Efficient CO2 Emissions Control with National Emissions Taxes and International Emissions Trading
In a group of countries like the European Union all countries seek to achieve their national CO2 emissions target by a joint emissions trading scheme covering some part of their economies (trading sector) and by a national emissions tax in the rest of their economies (nontrading sector). Applicable are also emissions taxes overlapping with the trading scheme that can either be freely chosen or are inert. Welfare-maximizing governments determine tax rates and the tradable-permits budget. It is shown that efficiency requires not to levy overlapping emissions taxes and to set the tax rate in the nontrading sector equal to the permit price. In the small-country case emissions control turns out to be efficient if tax rates in the trading sector are flexible. Otherwise it is second-best to violate cost effectiveness and to choose an excessive endowment of tradable permits. If countries are large and optimal tariffs cannot be applied, emissions taxes or subsidies (!) are shown to serve as a perfect surrogate; efficiency cannot be attained unless there is a central authority mandating cost effectiveness and banning overlapping taxes. Fiscal externalities are specified and the countries’ welfare in the large and small country case is compared.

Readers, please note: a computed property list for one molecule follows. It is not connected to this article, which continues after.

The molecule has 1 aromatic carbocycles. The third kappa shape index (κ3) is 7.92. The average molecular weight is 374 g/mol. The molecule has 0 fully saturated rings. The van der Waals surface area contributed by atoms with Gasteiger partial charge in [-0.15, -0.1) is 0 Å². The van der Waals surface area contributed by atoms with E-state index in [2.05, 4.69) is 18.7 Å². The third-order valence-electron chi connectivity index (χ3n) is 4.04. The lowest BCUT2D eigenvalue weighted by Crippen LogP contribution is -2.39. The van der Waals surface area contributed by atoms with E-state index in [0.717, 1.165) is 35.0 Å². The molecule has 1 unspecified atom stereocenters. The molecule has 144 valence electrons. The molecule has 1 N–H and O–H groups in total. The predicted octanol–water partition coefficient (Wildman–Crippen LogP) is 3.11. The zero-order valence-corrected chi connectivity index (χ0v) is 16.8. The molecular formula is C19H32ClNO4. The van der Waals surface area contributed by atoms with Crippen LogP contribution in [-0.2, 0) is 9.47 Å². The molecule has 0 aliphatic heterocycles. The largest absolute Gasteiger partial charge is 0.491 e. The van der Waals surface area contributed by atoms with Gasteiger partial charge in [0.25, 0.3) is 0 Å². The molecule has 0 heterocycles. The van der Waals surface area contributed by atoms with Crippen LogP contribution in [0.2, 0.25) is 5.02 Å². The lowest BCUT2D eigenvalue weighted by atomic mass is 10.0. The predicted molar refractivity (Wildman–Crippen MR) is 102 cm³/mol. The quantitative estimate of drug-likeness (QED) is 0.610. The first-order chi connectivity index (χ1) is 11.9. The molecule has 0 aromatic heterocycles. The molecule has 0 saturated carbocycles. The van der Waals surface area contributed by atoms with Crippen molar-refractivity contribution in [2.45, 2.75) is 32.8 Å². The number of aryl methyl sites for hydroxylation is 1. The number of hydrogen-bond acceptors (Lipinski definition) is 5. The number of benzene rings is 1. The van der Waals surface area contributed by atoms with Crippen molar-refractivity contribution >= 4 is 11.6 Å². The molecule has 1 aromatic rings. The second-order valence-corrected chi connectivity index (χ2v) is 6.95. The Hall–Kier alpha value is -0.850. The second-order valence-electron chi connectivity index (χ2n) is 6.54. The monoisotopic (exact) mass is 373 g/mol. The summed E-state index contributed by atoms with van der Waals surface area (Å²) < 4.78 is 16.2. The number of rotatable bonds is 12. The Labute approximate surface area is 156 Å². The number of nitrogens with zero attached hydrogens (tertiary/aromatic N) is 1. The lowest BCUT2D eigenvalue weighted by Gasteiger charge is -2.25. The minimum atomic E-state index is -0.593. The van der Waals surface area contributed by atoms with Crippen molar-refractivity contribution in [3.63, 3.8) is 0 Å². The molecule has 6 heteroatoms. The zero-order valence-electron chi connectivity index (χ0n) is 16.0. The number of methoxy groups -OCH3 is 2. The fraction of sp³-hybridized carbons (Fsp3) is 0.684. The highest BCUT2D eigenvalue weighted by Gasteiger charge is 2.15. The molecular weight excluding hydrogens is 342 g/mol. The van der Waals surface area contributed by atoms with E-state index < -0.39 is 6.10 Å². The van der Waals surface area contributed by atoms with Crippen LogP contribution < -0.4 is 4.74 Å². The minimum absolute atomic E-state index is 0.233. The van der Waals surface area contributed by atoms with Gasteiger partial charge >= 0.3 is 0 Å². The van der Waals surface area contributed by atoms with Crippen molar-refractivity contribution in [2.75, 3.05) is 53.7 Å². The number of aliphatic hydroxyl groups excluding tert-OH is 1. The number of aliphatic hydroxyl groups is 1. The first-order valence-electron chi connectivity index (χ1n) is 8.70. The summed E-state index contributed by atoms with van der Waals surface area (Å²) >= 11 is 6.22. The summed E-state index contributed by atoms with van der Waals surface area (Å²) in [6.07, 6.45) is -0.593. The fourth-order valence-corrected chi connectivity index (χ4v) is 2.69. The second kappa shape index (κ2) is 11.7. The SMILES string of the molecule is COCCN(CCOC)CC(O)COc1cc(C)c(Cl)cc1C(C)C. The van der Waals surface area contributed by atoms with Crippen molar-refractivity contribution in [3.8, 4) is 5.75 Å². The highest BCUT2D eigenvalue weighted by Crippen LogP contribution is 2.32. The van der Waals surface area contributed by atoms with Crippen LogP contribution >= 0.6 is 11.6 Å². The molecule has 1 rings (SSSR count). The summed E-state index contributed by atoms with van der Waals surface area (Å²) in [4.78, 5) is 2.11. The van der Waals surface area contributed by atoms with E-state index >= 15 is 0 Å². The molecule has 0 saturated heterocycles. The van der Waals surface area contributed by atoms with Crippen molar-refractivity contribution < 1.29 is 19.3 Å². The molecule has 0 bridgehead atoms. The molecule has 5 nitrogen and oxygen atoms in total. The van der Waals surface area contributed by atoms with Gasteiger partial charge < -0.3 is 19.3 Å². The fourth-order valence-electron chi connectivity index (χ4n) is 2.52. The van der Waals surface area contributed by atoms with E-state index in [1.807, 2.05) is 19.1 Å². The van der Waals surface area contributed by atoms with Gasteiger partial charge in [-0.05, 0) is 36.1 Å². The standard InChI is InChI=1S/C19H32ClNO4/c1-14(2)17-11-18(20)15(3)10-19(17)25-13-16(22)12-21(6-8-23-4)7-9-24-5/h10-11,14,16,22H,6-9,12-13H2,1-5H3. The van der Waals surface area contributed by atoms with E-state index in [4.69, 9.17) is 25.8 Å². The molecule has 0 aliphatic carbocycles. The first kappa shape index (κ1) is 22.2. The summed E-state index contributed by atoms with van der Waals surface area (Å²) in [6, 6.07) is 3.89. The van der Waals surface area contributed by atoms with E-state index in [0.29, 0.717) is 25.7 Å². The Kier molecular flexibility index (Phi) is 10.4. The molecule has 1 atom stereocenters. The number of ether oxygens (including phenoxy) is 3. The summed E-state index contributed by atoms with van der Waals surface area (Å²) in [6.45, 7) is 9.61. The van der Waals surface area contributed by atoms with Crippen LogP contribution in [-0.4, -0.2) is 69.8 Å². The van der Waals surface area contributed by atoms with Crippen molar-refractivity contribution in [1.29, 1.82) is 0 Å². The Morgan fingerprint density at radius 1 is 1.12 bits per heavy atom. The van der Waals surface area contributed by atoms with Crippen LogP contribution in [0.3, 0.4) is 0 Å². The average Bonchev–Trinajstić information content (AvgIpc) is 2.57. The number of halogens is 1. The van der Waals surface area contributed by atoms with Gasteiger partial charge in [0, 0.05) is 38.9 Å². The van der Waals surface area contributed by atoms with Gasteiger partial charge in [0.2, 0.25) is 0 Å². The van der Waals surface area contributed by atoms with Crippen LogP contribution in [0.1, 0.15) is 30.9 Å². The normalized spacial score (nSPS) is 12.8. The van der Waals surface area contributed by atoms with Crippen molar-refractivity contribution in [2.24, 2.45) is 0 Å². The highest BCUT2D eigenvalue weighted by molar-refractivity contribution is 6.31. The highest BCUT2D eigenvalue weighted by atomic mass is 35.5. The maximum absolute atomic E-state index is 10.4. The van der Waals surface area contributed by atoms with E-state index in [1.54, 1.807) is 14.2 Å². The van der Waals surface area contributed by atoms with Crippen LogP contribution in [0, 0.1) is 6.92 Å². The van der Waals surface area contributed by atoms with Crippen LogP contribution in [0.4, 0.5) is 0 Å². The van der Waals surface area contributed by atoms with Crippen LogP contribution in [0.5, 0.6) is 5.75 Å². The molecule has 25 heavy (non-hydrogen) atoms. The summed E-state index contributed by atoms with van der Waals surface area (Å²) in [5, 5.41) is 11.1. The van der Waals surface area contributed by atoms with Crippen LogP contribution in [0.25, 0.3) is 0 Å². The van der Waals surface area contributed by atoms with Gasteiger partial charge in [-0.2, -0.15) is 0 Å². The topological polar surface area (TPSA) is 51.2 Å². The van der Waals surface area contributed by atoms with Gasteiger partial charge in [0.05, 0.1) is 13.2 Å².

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Kiel Working Papers
1195, Kiel Institute for the World Economy.
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